Copy editing seems to be on the way out in newspapers across the country. The number of simple errors that make it into print is increasing in most papers, and some even offer the option to “report a typo” in their online stories.
Here’s the thing: Copy editing matters, and it’s about much more than typos. I normally find myself rolling my eyes at a few silly mistakes in the big papers (don’t get me started on the online only content posted by radio and TV stations), but today I actually had to give up reading a story in the Globe and Mail because the number of errors was so distracting that the content just wasn’t sinking in.
The worst part is that at least two errors were straight typos that even a spell check program would have caught. Surely the Globe can afford to run spell check, even if they can’t afford to keep copy editors on staff?
I thought it would be interesting to compare some of the mistakes in the printed paper with the story online to see how it’s evolved. Many (not all) of the errors have been fixed, and I have to wonder if they were changed because staff spotted them or because readers did. If it was staff who spotted the mistakes, why were they not given the chance to do so before the paper went to press?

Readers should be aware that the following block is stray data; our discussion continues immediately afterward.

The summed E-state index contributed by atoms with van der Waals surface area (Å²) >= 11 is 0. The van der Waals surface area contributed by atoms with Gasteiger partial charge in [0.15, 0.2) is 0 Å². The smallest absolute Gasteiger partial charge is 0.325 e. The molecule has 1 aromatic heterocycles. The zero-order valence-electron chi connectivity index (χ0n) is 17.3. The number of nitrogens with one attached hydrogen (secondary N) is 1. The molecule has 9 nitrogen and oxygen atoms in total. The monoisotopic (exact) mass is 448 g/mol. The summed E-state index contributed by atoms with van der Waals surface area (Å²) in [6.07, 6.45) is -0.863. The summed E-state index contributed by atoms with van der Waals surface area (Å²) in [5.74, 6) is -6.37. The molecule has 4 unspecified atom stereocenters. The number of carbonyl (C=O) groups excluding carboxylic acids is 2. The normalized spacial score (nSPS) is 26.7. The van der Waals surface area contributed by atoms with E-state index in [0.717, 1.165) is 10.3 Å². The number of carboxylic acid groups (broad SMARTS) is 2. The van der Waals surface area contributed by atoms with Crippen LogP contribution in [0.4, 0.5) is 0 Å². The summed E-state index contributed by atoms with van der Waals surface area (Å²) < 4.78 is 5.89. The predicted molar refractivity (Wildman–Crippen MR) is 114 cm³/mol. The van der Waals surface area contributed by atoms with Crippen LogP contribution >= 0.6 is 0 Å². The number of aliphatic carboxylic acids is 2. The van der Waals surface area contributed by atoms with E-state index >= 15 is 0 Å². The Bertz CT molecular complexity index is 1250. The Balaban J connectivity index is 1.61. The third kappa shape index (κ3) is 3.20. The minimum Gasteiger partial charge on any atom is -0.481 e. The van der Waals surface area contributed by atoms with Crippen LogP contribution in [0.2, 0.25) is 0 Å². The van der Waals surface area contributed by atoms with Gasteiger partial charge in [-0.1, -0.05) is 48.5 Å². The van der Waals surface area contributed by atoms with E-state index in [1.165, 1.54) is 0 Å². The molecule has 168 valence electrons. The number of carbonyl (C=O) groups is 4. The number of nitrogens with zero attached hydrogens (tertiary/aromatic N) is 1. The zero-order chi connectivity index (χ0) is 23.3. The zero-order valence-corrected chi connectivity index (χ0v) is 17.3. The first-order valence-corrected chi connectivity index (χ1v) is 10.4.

Here are just four errors from the print story, and what had happened to them online as of 2:45 Pacific time on Sunday.
|“hopsital”||Spelling error||Yes: Changed to “hospital”|
|“65% of Canadians die in hospital every year”||Factual error: If 65% of Canadians died in hospital every year, we’d be in big trouble. The sentence as worded means that 65% of all the people in Canada die in hospital every year.||Yes: Changed to “65 per cent of Canadian deaths every year occur in hospitals.” Ah, that’s much better. Much less likely to lead to catastrophic depopulation.|
|“SAYS Ru Taggar Sunnybrook’s chief nursing executive”||Miscapitalization; missing comma||Yes: Changed to “says Ru Taggar, Sunnybrook’s chief nursing executive|
|“when he signs Danny Boy“||Typo (wrong word)||No: “Signs” has not yet been corrected to “sings”|
I may be pickier than most, but the Globe actually lost me as a reader on this story because I was so distracted by the number of simple errors. Some of these would have been caught by a simple spell check (“hopsital,” “SAYS”). But only a real, live person can catch an error like the incorrect use of a statistic.
Copy editing is much more than catching typos: It’s an important part of presenting a credible story.